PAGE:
Perhaps the most robust, fail-safe business venture in Asheville is the retail sale of hard liquor.
Profits from liquor sales in Asheville continue to rise. Frank Worley, the supervisor of Asheville’s Alcoholic Beverage Control system, says current revenues are the highest he’s seen in his 28 years on the job.
Gross sales at local over-the-counter stores and the Mixed Beverage Outlet Center have reached $6.68 million through the first seven months of this fiscal year. That’s $156,363 more than during the same period last year.
“Our financial picture just continues to get better,” Worley told Asheville ABC board members during their monthly meeting in February.
In January alone, local ABC gross sales reached $827,676. After salaries and bills were paid, the net profit for the month was $42,520.
No savings for taxpayers
Mountain Xpress apologizes for suggesting last month that money saved on ABC building projects would benefit the taxpayers.
In fact, Worley explained, the money for land purchases comes out of the working-capital fund, whose balance now stands at a robust $2.1 million.
According to Worley, each local ABC system in North Carolina has a distribution agreement specifying the percentage of profits due to municipal, county and state governments.
The Asheville agreement mandates that the local ABC system retain 20 percent of its net profit, Worley said. That money is to be pumped back into the system in the form of better buildings — which, in turn, should help make even more money, he explained. But if that money isn’t spent, it’s simply squirreled away.
Theoretically, the working-capital fund could carry the local ABC system for a while, if Asheville residents suddenly decided to climb on the wagon.
After Prohibition, other states either sold private liquor licenses or chose to run liquor stores themselves. North Carolina is the only state in the country that found a way to collect liquor profits without being responsible for running those stores.
Voters decided whether to allow the independent ABC systems to form in their communities (Asheville said yes, unincorporated Buncombe said no). Those local ABC organizations were allowed to sell hard liquor, but they had to follow the state’s rules — and they had to funnel most of the profits back to the state and local governments.
The unusual system is frequently misunderstood.
Many people think that, as taxpayers, they pay the salaries of ABC employees, Worley said. Actually, ABC salaries are paid by people who buy liquor.
Calling dibs on dollars
Nonprofits that offer substance-abuse education programs have until March 31 to file funding requests with the Asheville ABC board for the new fiscal year, which begins July 1.
Word already has gotten around that the local ABC system is a potential funding source. There are so many groups interested in donations that “we need to put a hole in that,” said ABC board member Gene Ellison.
The Asheville ABC system is required to direct at least 7 percent of its net profits toward substance-abuse education. That generally comes to $55,000 to $60,000 a year, according to Worley — though there’s nothing to prevent the local board from giving more.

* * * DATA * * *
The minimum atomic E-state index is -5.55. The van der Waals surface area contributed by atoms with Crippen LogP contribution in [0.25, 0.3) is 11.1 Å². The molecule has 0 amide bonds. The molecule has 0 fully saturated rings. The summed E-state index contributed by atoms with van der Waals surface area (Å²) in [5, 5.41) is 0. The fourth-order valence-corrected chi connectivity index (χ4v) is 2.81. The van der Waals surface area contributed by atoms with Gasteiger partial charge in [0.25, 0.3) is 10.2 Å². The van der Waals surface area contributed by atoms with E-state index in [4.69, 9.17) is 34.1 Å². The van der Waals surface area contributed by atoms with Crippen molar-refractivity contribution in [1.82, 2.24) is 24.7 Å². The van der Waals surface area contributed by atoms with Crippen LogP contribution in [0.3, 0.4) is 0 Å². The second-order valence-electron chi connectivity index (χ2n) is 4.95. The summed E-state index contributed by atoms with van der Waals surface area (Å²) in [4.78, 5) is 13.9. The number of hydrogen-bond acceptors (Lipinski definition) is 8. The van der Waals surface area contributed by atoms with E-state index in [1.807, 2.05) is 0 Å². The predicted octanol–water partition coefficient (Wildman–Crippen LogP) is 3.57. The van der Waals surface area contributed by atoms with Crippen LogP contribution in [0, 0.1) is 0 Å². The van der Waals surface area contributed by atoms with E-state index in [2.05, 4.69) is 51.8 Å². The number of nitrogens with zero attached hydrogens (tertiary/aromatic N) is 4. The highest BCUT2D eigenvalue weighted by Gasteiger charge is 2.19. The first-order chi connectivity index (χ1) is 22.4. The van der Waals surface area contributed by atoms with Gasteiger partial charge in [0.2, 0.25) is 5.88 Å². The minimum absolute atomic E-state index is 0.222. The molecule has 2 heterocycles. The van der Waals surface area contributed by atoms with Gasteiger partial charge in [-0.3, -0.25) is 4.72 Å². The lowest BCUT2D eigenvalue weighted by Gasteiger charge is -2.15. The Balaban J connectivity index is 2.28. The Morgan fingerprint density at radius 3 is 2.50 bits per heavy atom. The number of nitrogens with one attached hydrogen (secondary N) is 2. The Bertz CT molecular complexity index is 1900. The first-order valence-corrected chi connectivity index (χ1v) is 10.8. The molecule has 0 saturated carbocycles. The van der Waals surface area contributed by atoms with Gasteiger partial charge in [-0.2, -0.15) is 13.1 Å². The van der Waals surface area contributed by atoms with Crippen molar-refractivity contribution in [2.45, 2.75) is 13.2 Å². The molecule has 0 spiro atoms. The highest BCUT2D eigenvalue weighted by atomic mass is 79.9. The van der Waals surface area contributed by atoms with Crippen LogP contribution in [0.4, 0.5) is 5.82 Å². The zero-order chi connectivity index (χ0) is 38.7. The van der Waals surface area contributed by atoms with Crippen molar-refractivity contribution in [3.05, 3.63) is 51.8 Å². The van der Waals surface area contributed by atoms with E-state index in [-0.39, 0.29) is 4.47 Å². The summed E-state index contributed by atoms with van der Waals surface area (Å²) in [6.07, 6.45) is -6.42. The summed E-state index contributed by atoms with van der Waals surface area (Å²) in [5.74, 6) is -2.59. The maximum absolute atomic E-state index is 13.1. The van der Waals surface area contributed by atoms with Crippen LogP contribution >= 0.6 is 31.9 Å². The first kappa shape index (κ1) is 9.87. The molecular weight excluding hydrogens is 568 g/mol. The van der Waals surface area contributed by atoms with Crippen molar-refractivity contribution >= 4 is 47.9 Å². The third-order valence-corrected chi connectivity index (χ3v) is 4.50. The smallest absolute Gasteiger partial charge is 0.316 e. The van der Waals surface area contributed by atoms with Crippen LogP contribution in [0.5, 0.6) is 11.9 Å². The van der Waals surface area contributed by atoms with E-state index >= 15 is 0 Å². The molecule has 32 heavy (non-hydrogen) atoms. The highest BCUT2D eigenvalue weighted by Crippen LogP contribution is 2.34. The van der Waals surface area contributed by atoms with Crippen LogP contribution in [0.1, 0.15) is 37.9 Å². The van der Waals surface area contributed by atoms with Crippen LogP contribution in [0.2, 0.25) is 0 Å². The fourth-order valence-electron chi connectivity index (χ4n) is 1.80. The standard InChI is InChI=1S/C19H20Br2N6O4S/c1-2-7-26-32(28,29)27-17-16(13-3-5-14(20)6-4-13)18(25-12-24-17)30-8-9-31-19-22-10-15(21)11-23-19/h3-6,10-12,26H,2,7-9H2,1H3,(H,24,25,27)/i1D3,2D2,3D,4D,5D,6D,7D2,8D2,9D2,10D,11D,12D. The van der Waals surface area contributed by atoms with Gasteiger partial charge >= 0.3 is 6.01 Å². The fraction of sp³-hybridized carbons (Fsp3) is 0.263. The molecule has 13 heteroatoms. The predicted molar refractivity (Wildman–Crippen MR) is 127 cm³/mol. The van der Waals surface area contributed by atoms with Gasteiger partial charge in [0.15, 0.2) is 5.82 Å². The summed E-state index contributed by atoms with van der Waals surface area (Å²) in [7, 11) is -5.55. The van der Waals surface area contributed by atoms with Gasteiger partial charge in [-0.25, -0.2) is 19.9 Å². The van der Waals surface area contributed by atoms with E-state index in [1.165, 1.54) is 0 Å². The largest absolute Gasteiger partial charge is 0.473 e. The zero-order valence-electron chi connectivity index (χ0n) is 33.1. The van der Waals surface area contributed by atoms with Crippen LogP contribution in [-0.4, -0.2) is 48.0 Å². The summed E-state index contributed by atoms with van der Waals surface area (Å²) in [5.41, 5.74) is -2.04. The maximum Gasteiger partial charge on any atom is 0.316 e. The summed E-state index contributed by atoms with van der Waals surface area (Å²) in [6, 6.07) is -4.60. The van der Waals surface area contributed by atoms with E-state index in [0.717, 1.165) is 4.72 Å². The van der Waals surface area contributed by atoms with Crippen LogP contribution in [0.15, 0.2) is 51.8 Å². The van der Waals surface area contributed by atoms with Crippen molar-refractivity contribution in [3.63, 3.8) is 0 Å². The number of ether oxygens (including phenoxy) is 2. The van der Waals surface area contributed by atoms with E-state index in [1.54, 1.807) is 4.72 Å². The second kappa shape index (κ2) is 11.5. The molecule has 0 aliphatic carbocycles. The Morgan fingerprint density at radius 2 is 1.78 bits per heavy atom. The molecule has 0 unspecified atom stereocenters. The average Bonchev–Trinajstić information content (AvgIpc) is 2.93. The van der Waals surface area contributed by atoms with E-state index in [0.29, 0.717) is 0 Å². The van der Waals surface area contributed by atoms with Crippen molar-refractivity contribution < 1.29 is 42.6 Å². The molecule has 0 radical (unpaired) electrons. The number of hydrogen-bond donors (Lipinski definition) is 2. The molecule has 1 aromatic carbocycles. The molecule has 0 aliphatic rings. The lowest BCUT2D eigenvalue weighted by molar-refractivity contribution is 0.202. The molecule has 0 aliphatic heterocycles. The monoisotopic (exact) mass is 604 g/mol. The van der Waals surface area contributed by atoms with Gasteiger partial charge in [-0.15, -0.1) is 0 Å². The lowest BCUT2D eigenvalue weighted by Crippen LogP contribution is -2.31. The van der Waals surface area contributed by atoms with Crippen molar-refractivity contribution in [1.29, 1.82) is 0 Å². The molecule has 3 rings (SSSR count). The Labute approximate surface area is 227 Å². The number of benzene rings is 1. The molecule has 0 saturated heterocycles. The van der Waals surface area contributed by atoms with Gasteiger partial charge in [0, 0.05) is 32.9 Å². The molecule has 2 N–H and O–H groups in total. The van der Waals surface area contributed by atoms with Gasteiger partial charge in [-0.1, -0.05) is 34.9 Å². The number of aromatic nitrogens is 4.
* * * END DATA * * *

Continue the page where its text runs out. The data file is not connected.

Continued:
Ellison is particularly interested in prevention-based outreach programs that would affect the most young people possible. Board chair Ralph Morris focuses on recovery programs serving people who already have substance-abuse problems. And new board member Charles Worley doesn’t have an opinion yet, because he’s still getting his feet wet.
Any final decisions are to be postponed until later in the spring — after the board votes on staff pay raises, among other things.
Doing more with less
Two Asheville architects — Mark Lusk (of ENG/6A) and Mike McDonough — are looking for ways to make the ABC warehouse more functional.
The board had asked Beverly-Hanks & Associates to find land for an expanded ABC warehouse and new office space, but the city’s new zoning requirements made that difficult to do, Frank Worley said.
However, both Lusk and McDonough have said they can make improvements to the current space that will increase operational efficiency by at least 30 percent, the supervisor reports.
Frank Worley “has invited us to do some work there on the proposal,” Lusk told the Xpress.
In North Carolina, architectural projects are not required to go through a competitive-bid process.
Couldn’t stay away
A Ringling Brothers’ Barnum & Bailey Circus employee has been held in connection with two break-ins at the Mixed-Beverage Outlet Center at 1 Cherry St.
The man broke the glass door and took 21 bottles of liquor on Feb. 2, then another 31 bottles on Feb. 11, Frank Worley said.
“Strangely enough, he was dumb enough to come back” after the second break-in, the administrator said. “He came back in and wanted a ride down to the train yard.”
A witness helped identify the man, who had served seven years on a New York murder conviction but was out on parole, according to Frank Worley.
The Asheville ABC board meets at 8:30 a.m. the last Tuesday of each month at 1 Cherry St. The meetings are open to the public.